* A study examined the associations of meal frequency, skipping meals, and intervals between meals with all-cause and cardiovascular disease (CVD) mortality.
* The study involved 24,000 US adults who were followed for an average of approximately 7.7 years. Almost one in five people died during the study, which is high.
* The study claimed that, compared with people consuming three meals a day, those consuming one meal a day had a 30% higher (relative) risk of dying from anything and an 83% higher (relative) risk of dying from CVD.
* There were other findings related to skipping breakfast, lunch and/or dinner and one finding related to the average number of hours between meals.
* There were many non-findings, and these showed inconsistencies with the headline findings.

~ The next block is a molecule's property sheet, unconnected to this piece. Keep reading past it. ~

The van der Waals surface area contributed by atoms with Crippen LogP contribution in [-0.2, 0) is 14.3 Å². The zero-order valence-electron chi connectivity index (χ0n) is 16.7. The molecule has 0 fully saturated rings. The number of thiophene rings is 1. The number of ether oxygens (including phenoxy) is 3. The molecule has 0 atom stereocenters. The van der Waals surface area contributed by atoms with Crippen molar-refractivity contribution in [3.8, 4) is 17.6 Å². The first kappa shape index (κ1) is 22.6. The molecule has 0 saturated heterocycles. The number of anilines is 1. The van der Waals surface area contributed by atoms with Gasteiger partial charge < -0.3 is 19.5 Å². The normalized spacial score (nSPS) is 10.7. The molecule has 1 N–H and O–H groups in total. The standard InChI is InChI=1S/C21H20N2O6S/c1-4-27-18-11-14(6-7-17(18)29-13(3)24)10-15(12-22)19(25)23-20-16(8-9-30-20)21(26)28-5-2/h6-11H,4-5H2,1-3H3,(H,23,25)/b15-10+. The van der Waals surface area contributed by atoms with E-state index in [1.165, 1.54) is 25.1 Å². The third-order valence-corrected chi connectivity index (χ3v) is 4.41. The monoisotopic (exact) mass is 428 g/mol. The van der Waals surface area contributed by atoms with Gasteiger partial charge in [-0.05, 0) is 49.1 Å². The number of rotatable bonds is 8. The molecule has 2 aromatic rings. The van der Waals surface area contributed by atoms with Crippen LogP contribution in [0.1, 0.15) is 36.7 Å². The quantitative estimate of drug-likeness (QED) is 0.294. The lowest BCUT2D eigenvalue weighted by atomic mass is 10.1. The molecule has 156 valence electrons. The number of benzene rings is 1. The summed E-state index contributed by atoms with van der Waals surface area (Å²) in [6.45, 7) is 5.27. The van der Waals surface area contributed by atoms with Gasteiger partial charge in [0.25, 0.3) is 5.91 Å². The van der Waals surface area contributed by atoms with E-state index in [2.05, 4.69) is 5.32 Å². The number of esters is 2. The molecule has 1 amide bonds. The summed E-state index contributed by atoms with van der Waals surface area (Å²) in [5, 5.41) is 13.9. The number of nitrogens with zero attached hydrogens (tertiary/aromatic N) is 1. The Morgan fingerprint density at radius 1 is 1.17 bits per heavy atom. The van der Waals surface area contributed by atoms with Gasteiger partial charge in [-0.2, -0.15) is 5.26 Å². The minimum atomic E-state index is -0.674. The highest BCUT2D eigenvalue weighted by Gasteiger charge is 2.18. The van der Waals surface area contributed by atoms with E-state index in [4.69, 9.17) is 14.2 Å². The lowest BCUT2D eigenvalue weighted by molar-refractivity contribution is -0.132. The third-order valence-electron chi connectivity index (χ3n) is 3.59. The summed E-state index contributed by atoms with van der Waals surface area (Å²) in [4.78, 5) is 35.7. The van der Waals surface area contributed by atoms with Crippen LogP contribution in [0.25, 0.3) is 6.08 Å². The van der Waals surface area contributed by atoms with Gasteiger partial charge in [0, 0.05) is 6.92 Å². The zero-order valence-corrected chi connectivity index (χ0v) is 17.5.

* As usual, the characteristics table showed that the 'meal skipper' was a totally different person to the ‘three meals a day’ person. Differences were adjusted for, but you can't adjust for a whole lifestyle.
* The plausible mechanism discussion in the paper blew the paper apart. It explored why skipping meals might be associated with higher mortality. Association was the key word. The meal patterns were markers of other issues (e.g., poverty/lack of access to food). None of them explained why skipping meals per se would cause any early deaths.
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